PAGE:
And learn that Superman was right to be cautious because the Zoomway is absurdly deadly. It's a combination of race track and obstacle course (think; the Turbo Tunnel from Battletoads, if the obstacles were much more varied than mere walls). And while Jimmy and the Newsboys were able to get through the track thanks to the Whiz Wagon, the Outsiders weren't nearly so lucky and most wrecked and/or died in transit.

Superman recovers, around then, and hastily flies to the Zoomway just in time to save the Whiz Wagon who have gotten past all the obstacles and faced the Mountain of Judgement itself; which it turns out is an absurdly huge mobile science lab, customized to look like a giant snarling demon. Luckily, the people piloting the Mountain (the aforementioned Hairies) knew Superman, and had no particular desire to run him or his friends over.

Furthermore, it turns out that the Whiz Wagon secretly had an Alpha Bomb hidden inside it designed to blow the Mountain of Judgement apart. Superman defuses the bomb (by... err... holding it tightly while it explodes) and together with the leader of the Hairies and Jimmy, they realize that Morgan Edge is an evil mastermind who is attempting some sinister plot!

Except that we then see Morgan in his office, sheepishly calling his superior to apologize for his grave failure, and then being reprimanded... in the first appearance of Darkseid! And even the narration box stops to say "Okay, seriously... Pay attention to this Darkseid guy, he's going places."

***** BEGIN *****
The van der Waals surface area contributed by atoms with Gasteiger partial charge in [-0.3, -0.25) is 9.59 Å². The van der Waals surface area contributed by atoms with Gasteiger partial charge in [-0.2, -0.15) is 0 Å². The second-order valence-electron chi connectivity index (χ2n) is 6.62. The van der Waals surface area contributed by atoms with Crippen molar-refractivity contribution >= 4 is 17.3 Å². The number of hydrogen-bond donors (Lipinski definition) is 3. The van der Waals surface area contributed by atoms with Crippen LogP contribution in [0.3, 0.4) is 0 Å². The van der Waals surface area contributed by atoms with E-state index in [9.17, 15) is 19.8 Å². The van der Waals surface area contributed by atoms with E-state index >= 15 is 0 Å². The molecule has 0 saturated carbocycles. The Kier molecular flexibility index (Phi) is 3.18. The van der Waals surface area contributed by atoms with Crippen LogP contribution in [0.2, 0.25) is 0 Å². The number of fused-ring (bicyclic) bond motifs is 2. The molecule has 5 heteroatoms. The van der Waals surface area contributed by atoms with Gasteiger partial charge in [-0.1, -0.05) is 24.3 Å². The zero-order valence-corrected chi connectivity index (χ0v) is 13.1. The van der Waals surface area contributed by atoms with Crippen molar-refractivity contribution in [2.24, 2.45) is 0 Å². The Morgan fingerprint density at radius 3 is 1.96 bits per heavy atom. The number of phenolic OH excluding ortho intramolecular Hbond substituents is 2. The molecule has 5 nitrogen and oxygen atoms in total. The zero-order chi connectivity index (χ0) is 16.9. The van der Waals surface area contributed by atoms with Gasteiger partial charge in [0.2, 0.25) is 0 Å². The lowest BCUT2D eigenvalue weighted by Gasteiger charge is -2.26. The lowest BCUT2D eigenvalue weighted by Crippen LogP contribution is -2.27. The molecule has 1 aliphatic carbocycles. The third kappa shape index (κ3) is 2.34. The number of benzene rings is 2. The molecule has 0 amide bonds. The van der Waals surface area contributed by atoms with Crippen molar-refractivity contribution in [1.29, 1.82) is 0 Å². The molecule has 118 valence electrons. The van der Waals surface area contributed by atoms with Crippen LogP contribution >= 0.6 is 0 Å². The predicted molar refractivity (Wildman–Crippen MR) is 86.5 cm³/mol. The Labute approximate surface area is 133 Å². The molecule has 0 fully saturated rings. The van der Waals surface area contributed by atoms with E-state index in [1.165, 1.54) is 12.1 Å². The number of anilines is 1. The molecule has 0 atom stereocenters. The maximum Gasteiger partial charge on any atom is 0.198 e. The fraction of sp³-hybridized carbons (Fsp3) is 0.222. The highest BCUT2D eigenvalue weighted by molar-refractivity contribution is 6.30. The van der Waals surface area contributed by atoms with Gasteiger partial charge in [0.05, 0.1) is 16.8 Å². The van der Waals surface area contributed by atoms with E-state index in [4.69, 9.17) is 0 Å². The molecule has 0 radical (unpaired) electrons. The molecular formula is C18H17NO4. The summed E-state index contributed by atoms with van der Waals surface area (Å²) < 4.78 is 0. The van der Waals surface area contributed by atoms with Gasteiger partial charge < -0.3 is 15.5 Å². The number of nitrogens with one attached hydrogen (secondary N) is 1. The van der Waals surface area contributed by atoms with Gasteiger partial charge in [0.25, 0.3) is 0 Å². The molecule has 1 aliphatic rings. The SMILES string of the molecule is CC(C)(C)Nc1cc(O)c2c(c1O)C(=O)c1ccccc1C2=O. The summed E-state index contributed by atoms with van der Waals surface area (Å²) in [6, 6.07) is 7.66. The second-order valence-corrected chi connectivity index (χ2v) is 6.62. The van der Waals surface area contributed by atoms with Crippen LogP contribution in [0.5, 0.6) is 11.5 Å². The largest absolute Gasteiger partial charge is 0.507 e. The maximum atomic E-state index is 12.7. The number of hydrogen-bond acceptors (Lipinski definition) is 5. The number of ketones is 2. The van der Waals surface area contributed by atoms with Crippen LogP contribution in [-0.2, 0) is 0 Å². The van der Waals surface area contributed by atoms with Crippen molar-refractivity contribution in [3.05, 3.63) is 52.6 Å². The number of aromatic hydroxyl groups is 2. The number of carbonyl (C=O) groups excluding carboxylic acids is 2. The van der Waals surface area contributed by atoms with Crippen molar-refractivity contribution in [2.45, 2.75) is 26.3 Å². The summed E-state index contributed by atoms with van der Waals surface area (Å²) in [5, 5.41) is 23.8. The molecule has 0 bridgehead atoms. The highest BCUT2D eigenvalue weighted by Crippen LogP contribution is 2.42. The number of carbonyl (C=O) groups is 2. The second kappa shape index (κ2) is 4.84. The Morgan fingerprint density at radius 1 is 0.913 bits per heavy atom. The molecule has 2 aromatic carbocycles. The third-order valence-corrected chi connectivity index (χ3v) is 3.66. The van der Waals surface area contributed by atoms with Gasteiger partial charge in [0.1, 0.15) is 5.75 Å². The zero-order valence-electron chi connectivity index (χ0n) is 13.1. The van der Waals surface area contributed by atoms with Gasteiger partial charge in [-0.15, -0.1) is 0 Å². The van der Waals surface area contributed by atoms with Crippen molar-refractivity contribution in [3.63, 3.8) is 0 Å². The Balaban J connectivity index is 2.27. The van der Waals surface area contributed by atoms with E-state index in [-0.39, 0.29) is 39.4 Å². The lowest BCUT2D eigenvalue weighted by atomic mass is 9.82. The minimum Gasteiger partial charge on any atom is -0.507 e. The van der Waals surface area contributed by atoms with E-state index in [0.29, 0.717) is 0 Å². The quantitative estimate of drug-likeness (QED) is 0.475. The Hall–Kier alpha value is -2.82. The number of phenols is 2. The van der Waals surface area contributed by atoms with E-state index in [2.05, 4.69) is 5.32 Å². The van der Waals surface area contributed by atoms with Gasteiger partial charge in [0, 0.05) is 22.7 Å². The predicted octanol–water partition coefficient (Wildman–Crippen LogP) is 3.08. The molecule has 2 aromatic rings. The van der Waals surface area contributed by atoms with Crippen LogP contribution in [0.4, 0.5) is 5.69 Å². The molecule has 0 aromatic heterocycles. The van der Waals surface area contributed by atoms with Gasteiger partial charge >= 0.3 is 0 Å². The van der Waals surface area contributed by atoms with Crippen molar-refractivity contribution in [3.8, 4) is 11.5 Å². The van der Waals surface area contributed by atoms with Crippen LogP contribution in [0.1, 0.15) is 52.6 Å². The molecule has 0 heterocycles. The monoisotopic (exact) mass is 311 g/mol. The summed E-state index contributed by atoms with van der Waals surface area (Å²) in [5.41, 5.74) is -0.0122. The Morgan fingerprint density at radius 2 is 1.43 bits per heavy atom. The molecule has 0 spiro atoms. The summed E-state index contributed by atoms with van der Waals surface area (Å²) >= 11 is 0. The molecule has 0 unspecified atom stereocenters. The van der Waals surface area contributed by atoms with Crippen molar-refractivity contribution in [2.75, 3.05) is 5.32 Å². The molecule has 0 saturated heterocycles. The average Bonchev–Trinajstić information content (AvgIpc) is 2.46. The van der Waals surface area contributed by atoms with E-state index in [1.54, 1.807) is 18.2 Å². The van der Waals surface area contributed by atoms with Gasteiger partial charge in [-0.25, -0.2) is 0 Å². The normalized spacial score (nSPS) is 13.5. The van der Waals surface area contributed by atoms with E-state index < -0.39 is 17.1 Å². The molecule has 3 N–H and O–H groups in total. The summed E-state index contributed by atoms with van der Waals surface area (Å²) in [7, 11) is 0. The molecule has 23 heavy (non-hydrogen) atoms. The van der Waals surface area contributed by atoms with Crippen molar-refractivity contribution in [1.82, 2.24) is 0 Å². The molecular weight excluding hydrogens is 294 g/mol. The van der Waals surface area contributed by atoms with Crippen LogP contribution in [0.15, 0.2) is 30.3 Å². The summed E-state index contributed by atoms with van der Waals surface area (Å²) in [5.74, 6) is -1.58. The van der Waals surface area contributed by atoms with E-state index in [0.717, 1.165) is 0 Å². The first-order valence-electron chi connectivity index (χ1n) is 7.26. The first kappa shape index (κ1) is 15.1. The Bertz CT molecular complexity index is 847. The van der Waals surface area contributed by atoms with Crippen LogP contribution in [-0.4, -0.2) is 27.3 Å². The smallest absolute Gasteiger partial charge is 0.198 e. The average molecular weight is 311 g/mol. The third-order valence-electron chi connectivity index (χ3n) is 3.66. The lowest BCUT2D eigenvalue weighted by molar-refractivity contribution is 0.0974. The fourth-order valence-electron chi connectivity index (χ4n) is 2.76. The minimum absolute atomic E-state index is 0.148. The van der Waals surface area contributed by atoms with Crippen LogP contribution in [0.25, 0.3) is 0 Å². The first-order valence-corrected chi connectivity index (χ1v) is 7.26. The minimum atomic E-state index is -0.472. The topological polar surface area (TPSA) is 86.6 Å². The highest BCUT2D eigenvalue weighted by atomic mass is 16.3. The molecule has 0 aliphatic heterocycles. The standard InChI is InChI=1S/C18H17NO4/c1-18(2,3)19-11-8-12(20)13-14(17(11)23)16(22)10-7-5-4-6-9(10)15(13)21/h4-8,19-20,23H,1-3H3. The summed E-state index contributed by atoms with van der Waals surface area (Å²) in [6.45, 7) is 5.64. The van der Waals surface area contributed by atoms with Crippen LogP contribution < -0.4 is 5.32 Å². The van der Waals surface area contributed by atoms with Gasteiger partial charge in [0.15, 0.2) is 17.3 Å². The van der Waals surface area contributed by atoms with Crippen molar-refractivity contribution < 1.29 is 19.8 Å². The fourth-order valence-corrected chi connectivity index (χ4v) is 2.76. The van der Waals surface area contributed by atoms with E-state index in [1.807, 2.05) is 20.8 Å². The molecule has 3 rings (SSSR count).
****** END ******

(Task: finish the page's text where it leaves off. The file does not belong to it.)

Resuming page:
And that was a fun issue. Light in plot, but heavy in action, lots of Kirbys stylistic touches for handling big impressive setpiece sections (including one of those pop-art dioramas he uses to depict something inconceivable that I love) and the debut of one of, if not the, biggest comic villains ever. Not bad for a second issue.

And The Evil Factory is where things become BUGNUTS!

It begins in the titular Evil Factory (one of the best concepts Kirby came up with, and I am legitimately surprised it never came up again), where two masked scientists are handling fist-fulls of tiny, tiny clones of Superman, Jimmy Olsen and the Newsboy Legion, and expositing that their mastery over DNA molecules allow them to create bespoke creatures for any task they need to, then remove their masks to reveal that they are mad scientists from Apokalips, Dr. Simyan and Mokkari (so called as they resemble an ape, and created mockeries of nature, respectively). Furthermore, they are enaring the completion of their ultimate creation, designed to oppose and destroy Superman. They also ring up Darkseid to brag of their success and hope that he rewards them for their tireless efforts in creating monsters.

Darkseid responds by offering up a little speech about how much respect he has for evil ("And what of the power of the opposite? A horrible death eclipses a life. A great lie can destroy the truth. And the response to Superman is what you have created; an organic murder machine") and then criticizes Mokkari and Simyan because a mindless killer as powerful as the thing they've created is impossible to control and thus worthless. Darkseid only cares about control.